But I am undaunted! I have turned my attention to other spring blooming bulbs like Muscari (Grape hyacinth), Hyacinthoides (Spanish bluebells) both of which “self seed, spreading rapidly”. Ooh, bad news in my garden so I deadhead them, foiling their “irrational exuberance”. I’ve also planted Fritillaria meleagris (checkered or snakehead lily -I like the purple ones), Fritillaria michailovskyi (pictured here), Crocus, Hyacinths (which also slink away as the years wan), Galanthus nivalis (snowdrop), Erythronium ‘Pagota’ (trout lily), and Tulips.

So getting back to tulips, abit more than 7 years ago throughout the garden I planted 100 Tulipa “Gavota”. It is a beautiful long pointed burgundy tulip with yellow edging. As of now I have maybe a dozen left as they slowly disappear. Originally I bought a bag at Costco. Now I can only find them on-line at just a few sites, at a much higher price of course. I would love to plant another 100 Gavota. It’s amazing how put together a garden looks when color or texture is repeated throughout. Seven years and counting of longevity doesn’t seem too bad…does it?

I recently discovered another email newsletter adding it to my list of favorites. It’s by Ken Druse, entitled Real Dirt and in his latest edition he writes, “…That said; one bulb in the garden hasn't failed me yet. It is a late-season heirloom tulip I bought from Old House Gardens [] called 'Insulinde'. The petals or tepals are striped or flamed purple on white. In 2009, the blossoms lasted - from bud to tepal drop -- an astonishing four weeks! And this is a perennial plant returning every spring as large and strong as the previous year.”

I almost forgot to mention the species tulips. Much smaller, some don’t even look like tulips but I have Tulipa turkestanica, they are so sweet. Tiny in size by comparison to today’s standard tulips, they close up at night and open by day also, but they don’t abandon the garden over time. There are several varieties to choose from. Mine came from McClure and Zimmerman ( I think.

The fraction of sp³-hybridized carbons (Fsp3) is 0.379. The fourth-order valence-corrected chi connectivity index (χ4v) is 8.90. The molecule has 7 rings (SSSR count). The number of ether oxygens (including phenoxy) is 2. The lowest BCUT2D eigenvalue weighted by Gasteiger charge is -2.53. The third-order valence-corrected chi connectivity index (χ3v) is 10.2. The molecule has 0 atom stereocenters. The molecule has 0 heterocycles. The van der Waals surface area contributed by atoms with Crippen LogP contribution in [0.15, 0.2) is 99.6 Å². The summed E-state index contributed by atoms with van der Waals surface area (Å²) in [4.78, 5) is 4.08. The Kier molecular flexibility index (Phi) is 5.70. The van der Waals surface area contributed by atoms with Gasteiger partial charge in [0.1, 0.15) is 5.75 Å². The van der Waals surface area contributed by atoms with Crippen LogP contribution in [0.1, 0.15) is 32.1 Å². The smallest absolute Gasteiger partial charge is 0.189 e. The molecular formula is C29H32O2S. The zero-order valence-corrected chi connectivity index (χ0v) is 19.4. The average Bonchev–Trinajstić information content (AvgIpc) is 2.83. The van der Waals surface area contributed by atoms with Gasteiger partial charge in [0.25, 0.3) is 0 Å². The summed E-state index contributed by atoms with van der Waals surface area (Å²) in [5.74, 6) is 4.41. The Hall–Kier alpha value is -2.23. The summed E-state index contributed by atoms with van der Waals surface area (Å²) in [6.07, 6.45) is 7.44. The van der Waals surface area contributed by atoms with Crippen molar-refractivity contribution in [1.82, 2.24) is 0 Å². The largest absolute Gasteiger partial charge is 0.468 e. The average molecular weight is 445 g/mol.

Now about those dying bulb leaves. Yes, you must leave them intact to wither even though the flower has dropped off. It is through the leaves that the bulb is fed and strengthened for next spring’s flowers. If you remove them before they have withered you are starving the bulb. For 8 weeks or more after the flowers are finished, the leaves will continue to grow and produce food for the bulb. If you tie them in a knot, band them or braid them they will not only look silly, you are also reducing the amount of leaf surface the sun and air can access. Also, be sure to deadhead after the flowers fade so the energy can go into the bulb, not seed head production. If you simply cannot leave bulb leaves to die naturally in your garden, perhaps you shouldn’t include bulbs in your plantings.

Speaking of critters… if you ever see your crocus petals just laying on the ground…that is squirrels! I’ve watched them, with their front ‘paws’ pick off the petals, turn them over, nibble something delectable from the base, drop the remainder 0f the petal to the ground and proceed likewise through the whole patch! Apparently my buttery yellow crocus taste better than my purple ones. Sheesh!

So it’s September!! The spring blooming bulbs are in the stores, nurseries and catalogs now just waiting to be snuggled down into your dirt for the winter!

Photos: Fritillaria michailovskyi, Tulipa “Gavota” - courtesy Pat Chissus